Marina Kolchinsky and her mother, Lidia Kolchinsky, were severely injured in a car collision with a tractor-trailer in Illinois. They sued the truck driver and the two companies that contracted with him. The Kolchinskys filed in federal court based on diversity of citizenship. Illinois law controlled.
The district court entered partial summary judgment in favor of Western Dairy Transport LLC and WD Logistics LLC, concluding that the driver was an independent contractor. This was done so that the Kolchinskys could not hold the companies responsible for the driver’s alleged negligence.
The U.S. Court of Appeals for the 7th Circuit in Chicago affirmed the summary judgment for these two companies, ruling that the district court properly classified the driver as an independent contractor.
While driving his tractor-trailer through Illinois, William G. Bentley, a Colorado citizen and the owner and sole member of Bill Bentley Trucking LLC, a Colorado limited liability company, rear-ended the Kolchinsky’s car. Bentley had just dropped off a load of milk in Minnesota and was en route to Indiana with an empty trailer to pick up another load.
All deliveries had been arranged by WD Logistics, an LLC consisting of Missouri and Texan citizens as members. WD Logistics instructed Bentley to transport the milk from Indiana to its destination. He was allowed to take any route he selected in order to transport the milk. The Kolchinskys, especially Marina, were severely injured in the crash.
At the time Bentley Trucking regularly provided freight transportation services to WD Logistics, according to the terms of the Carrier/Broker Agreement.
The nonexclusive agreement provided that Bentley Trucking was an independent contractor and retained “full control” over its personnel and that every party could terminate the agreement upon 30 days’ written notice. When Bentley Trucking accepted the job from WD Logistics, it agreed to call the broker daily with a status update, protect the freight, notify the broker of any damage, and inform the broker of delivery.
Bentley Trucking was also responsible for determining delivery times but agreed to inform WD Logistics if Bentley (in his capacity as a driver for Bentley Trucking) could not meet the schedule; the broker reserved the right to withhold any resulting damages from Bentley Trucking’s pay. Finally, the agreement required Bentley Trucking to pay its employees and provide and maintain its own tractor, fuel, insurance, licenses, and permits.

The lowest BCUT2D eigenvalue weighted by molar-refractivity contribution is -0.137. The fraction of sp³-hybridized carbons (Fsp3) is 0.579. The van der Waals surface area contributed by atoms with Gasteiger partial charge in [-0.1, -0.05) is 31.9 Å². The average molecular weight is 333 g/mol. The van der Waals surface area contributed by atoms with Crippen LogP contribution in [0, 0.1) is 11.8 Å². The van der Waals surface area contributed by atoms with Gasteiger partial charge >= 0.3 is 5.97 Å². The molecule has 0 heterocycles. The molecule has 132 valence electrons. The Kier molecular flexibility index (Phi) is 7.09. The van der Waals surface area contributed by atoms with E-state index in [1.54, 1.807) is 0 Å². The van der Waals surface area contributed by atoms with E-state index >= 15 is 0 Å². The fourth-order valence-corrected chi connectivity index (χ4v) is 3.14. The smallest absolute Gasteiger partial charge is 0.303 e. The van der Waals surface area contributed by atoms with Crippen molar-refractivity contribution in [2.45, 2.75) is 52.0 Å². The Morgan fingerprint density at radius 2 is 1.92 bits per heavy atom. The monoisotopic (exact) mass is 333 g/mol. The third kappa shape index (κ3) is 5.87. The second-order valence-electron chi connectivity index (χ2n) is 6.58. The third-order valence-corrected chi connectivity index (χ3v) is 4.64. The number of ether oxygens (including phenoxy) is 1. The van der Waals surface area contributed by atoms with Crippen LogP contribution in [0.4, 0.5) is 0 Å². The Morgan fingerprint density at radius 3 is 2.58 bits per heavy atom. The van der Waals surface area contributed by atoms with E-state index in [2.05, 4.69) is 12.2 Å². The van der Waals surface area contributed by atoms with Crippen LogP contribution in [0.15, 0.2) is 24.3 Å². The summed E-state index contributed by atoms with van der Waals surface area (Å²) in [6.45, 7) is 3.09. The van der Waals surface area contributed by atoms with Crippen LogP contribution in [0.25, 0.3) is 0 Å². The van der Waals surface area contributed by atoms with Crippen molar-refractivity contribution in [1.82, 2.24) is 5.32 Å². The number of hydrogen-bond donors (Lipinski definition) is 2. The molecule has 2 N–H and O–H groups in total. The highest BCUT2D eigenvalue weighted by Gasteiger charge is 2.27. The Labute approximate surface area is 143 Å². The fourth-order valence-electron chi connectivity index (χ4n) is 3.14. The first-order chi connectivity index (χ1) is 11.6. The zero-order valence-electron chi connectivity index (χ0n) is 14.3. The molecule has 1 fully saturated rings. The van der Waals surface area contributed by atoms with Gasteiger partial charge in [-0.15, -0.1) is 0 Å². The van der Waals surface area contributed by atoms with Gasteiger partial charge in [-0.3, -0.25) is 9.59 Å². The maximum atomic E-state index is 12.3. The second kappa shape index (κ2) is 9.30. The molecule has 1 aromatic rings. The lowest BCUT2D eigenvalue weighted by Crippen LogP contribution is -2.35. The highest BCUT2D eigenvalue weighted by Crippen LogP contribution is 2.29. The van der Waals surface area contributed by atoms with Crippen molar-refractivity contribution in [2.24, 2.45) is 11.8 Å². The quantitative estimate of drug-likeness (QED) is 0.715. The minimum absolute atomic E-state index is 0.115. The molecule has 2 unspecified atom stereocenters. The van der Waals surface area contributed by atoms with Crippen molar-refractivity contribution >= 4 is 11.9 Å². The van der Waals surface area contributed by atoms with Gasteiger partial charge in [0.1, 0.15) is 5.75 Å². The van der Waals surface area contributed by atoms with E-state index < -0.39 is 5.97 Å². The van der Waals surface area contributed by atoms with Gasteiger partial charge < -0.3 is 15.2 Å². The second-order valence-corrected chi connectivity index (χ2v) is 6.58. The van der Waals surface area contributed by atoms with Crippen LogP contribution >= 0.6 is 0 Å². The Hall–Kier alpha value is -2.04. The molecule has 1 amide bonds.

The Kolchinskys, who were citizens of Wisconsin, sued Bentley in federal court alleging that he negligently collided with her car and asserting more than $75,000 in damages. The lawsuit cited theories of respondeat superior and vicarious liability. The Kolchinskys also sued Bentley Trucking, WD Logistics and Western Dairy Transport, an LLC, with the same members as WD Logistics.
WD Logistics moved for summary judgment, arguing that because Bentley Trucking was not its agent, the broker could not be held liable for Bentley’s negligent driving. In support, the company offered evidence showing that WD Logistics did not control how Bentley Trucking performed its work for WD Logistics. WD Logistics also pointed to the agreement, which classified Bentley Trucking as an independent contractor.
Western Dairy also moved for summary judgment arguing that the only possible basis for liability was through WD Logistics and that it had no business relationship with WD Logistics with respect to the trip at issue. Western Dairy and WD Logistics are owned by the same parent company, but their roles were distinct: Western Dairy owns and leases trucks and trailers and hauls freight, while WD Logistics brokers the hauls.
The district court judge granted the summary judgment motions, concluding as a matter of Illinois law that Bentley Trucking was an independent contractor. The district court judge entered a final judgment for WD Logistics and Western Dairy under Rule 54(d) of the Federal Rules of Civil Procedures, which permitted the Kolchinskys to immediately appeal even though their claims against Bentley and Bentley Trucking remained pending.
The court of appeals agreed with the district court in that the evidence showed as a matter of law that Bentley Trucking was not an agent of WD Logistics or Western Dairy. Accordingly, the summary judgment orders were affirmed.
Kolchinsky v. Western Dairy Transport LLC and WD Logistics LLC, No. 19-1739 (U.S. Court of Appeals for the 7th Circuit, Jan. 6, 2020).
Kreisman Law Offices has been handling catastrophic injury lawsuits, truck accident lawsuits, rear-end motor vehicle crash cases, bicycle accident lawsuits, wrongful death cases and motorcycle accident lawsuits for individuals, families and loved ones who have been injured, harmed or killed by the carelessness or negligence of another for more than 40 years in and around Chicago, Cook County and its surrounding areas, including Antioch, Arlington Heights, Bensenville, Calumet City, Deerfield, Evanston, Flossmoor, Gurnee, Homewood, Itasca, Joliet, Kenilworth, Long Grove, Mundelein, Naperville, Chicago (Wicker Park, Bucktown, Andersonville, Bronzeville, Uptown, West Town, Little Italy, Greek Town, Woodlawn, Jackson Park, Washington Park), Morton Grove, Niles, Des Plaines and Elmwood Park, Ill.
Robert D. Kreisman has been an active member of the Illinois and Missouri bars since 1976.
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